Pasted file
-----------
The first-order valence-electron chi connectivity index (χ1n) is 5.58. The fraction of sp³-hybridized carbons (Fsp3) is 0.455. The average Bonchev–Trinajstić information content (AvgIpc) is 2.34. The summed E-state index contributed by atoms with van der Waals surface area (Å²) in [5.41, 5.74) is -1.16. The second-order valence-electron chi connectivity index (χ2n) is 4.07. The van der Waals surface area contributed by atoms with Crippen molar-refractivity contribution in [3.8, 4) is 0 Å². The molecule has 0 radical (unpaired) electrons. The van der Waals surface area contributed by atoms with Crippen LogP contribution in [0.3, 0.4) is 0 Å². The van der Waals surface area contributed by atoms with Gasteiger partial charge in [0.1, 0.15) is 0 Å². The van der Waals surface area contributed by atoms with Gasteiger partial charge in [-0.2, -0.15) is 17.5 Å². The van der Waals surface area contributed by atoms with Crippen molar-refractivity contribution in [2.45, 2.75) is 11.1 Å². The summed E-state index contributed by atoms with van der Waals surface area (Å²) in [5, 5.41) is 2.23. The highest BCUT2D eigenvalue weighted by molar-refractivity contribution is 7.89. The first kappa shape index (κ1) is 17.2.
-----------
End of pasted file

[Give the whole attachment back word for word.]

The first-order valence-electron chi connectivity index (χ1n) is 5.58. The fraction of sp³-hybridized carbons (Fsp3) is 0.455. The average Bonchev–Trinajstić information content (AvgIpc) is 2.34. The summed E-state index contributed by atoms with van der Waals surface area (Å²) in [5.41, 5.74) is -1.16. The second-order valence-electron chi connectivity index (χ2n) is 4.07. The van der Waals surface area contributed by atoms with Crippen molar-refractivity contribution in [3.8, 4) is 0 Å². The molecule has 0 radical (unpaired) electrons. The van der Waals surface area contributed by atoms with Crippen LogP contribution in [0.3, 0.4) is 0 Å². The van der Waals surface area contributed by atoms with Gasteiger partial charge in [0.1, 0.15) is 0 Å². The van der Waals surface area contributed by atoms with Gasteiger partial charge in [-0.2, -0.15) is 17.5 Å². The van der Waals surface area contributed by atoms with Crippen molar-refractivity contribution in [2.45, 2.75) is 11.1 Å². The summed E-state index contributed by atoms with van der Waals surface area (Å²) in [5, 5.41) is 2.23. The highest BCUT2D eigenvalue weighted by molar-refractivity contribution is 7.89. The first kappa shape index (κ1) is 17.2.